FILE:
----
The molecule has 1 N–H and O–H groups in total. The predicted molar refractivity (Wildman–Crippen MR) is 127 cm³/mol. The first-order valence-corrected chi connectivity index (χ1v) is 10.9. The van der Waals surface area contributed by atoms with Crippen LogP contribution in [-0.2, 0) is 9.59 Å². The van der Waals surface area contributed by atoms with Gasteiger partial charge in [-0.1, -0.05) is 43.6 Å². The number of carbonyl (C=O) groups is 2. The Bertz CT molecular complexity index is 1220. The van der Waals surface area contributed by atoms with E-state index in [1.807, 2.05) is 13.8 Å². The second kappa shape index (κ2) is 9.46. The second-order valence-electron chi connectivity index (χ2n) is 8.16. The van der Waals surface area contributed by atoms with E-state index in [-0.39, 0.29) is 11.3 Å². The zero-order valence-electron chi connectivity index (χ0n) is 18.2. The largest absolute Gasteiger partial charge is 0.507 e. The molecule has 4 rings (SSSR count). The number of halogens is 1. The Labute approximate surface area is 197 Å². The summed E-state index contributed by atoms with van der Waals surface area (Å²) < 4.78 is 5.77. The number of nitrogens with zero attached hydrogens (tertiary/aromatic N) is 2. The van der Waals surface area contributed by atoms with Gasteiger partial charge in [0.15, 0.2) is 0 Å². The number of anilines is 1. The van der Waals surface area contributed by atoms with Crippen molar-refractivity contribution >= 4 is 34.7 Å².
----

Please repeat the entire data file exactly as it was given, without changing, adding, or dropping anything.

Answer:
The molecule has 1 N–H and O–H groups in total. The predicted molar refractivity (Wildman–Crippen MR) is 127 cm³/mol. The first-order valence-corrected chi connectivity index (χ1v) is 10.9. The van der Waals surface area contributed by atoms with Crippen LogP contribution in [-0.2, 0) is 9.59 Å². The van der Waals surface area contributed by atoms with Gasteiger partial charge in [-0.1, -0.05) is 43.6 Å². The number of carbonyl (C=O) groups is 2. The Bertz CT molecular complexity index is 1220. The van der Waals surface area contributed by atoms with E-state index in [1.807, 2.05) is 13.8 Å². The second kappa shape index (κ2) is 9.46. The second-order valence-electron chi connectivity index (χ2n) is 8.16. The van der Waals surface area contributed by atoms with E-state index in [-0.39, 0.29) is 11.3 Å². The zero-order valence-electron chi connectivity index (χ0n) is 18.2. The largest absolute Gasteiger partial charge is 0.507 e. The molecule has 4 rings (SSSR count). The number of halogens is 1. The Labute approximate surface area is 197 Å². The summed E-state index contributed by atoms with van der Waals surface area (Å²) < 4.78 is 5.77. The number of nitrogens with zero attached hydrogens (tertiary/aromatic N) is 2. The van der Waals surface area contributed by atoms with Gasteiger partial charge in [0.15, 0.2) is 0 Å². The number of anilines is 1. The van der Waals surface area contributed by atoms with Crippen molar-refractivity contribution >= 4 is 34.7 Å².